The majority of English speakers today think that phonics means that each consonant letter in the alphabet represents one sound, and that each vowel letter represents two sounds (the vowel’s long and short sounds). These misconceptions hobble the power of teaching with a phonics method. People undertaking the task of teaching others to read would benefit from a more complete definition of phonics, as follows:
Phonics is a method of teaching reading and spelling by explicitly teaching:
- 46 phonemes to cover all the sounds of the English language
- 89 phonograms to cover all the single-letter and multi-letter graphemes that can be used to represent the sounds of English in print
- 30 rules to guide the encoding and decoding of English words (for a complete list of rules, refer to the book titled, “Uncovering the Logic of English”)
For best success, these 165 things should be taught through frequent and enjoyable instruction.
Educator Linda Schrock Taylor explains the impact of this short list in the article here where she writes, “When I first meet a remedial reading class, whether at the elementary, high school, or college level, I begin by offering them a choice. I explain that they can either learn to read using the ‘I Haven’t Had That Word Yet’ method, which means that they will have to be taught, and memorize, around 250,000 words to be an exceptional reader; or… they can learn: 26 ABC’s, 29 Rules, and 70 [Phonogram] Spellings for 44 Sounds. They always choose the second method, especially since they have a head start in that they usually know those ABC’s.”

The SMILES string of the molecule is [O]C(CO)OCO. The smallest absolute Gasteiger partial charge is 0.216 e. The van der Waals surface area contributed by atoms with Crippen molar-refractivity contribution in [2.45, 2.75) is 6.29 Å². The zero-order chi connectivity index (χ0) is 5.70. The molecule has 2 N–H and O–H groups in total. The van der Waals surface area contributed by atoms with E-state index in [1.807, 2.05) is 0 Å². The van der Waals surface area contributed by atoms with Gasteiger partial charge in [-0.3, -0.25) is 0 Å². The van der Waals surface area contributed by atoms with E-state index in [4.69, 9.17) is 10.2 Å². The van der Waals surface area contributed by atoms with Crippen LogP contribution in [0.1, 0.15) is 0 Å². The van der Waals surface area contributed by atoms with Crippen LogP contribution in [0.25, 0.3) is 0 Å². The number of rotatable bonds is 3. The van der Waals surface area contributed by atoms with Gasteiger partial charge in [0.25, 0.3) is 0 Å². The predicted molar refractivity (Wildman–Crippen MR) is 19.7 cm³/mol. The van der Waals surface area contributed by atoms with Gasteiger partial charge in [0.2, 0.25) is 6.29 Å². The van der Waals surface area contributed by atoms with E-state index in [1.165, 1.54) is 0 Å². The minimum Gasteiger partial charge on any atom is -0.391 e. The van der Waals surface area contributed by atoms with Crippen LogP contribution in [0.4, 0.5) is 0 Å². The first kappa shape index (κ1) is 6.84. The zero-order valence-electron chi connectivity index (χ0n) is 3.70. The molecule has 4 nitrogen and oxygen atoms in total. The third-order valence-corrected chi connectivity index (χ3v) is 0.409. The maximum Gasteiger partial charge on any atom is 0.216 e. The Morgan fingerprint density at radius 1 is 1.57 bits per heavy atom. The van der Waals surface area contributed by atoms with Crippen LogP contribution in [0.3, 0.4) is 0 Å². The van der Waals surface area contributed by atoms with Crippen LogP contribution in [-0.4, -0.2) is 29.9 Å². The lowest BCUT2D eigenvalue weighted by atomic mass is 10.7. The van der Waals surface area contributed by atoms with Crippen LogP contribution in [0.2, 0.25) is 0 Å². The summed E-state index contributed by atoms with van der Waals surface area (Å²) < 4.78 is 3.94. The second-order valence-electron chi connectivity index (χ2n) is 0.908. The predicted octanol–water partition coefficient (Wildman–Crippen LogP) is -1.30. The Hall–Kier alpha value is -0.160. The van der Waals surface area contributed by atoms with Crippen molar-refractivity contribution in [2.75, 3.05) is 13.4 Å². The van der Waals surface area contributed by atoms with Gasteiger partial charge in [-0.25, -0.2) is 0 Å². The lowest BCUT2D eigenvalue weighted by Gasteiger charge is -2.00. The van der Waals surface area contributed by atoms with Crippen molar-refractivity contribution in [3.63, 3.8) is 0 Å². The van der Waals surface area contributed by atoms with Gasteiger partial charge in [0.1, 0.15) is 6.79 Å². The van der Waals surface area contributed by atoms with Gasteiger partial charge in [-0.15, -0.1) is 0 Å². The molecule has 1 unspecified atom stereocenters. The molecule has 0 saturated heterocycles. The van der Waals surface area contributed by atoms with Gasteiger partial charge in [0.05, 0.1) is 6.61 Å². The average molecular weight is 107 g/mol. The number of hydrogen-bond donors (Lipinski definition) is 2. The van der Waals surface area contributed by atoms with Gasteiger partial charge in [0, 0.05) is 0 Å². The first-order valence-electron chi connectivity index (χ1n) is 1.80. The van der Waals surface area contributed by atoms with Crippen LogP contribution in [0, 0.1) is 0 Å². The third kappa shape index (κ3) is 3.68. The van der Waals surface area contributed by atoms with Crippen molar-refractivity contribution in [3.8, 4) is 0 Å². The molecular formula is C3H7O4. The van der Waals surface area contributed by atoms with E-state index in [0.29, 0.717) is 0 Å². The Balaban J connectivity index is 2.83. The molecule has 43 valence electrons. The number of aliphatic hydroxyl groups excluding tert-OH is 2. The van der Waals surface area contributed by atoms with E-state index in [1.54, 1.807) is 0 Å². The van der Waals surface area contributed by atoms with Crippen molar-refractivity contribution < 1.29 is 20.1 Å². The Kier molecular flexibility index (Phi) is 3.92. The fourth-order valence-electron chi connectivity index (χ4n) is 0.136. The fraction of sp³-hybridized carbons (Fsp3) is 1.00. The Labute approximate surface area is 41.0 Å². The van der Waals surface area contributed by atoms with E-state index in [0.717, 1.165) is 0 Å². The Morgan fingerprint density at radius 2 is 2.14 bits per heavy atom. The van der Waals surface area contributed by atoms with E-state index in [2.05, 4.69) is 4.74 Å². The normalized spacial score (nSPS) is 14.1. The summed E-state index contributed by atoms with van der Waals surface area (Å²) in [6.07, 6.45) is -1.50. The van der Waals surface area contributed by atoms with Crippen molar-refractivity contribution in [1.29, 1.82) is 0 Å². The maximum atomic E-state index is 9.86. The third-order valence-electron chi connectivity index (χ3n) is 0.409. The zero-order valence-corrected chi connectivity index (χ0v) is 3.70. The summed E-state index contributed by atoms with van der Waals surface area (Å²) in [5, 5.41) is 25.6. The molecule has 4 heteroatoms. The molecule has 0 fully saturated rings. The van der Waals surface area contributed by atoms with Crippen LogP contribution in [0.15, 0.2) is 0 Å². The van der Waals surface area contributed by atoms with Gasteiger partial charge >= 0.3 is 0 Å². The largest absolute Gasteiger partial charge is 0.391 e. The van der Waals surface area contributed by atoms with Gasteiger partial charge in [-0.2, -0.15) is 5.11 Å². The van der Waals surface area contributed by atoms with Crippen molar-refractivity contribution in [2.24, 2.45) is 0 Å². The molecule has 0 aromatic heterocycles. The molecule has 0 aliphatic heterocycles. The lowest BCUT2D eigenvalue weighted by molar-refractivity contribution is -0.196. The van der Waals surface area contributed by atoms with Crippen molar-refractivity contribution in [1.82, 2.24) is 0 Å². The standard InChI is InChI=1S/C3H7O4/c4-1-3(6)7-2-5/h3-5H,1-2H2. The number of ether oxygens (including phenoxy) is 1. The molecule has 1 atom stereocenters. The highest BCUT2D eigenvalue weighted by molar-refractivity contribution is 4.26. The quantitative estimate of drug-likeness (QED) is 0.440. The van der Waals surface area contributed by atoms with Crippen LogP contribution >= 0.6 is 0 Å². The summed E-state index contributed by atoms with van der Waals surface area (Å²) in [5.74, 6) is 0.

(You may notice Taylor’s list of “26 ABC’s, 29 Rules, and 70 [Phonogram] Spellings for 44 Sounds” differs from mine. The differences are that my list places the ABC’s within the 89 phonograms, has 1 more rule and 2 more sounds. Variations in phoneme and phonogram counts are common among different reading programs and linguistic experts. However, for those who count phonemes, phonograms and rules to be the cornerstones of literacy, these variations are minimal and of little concern.)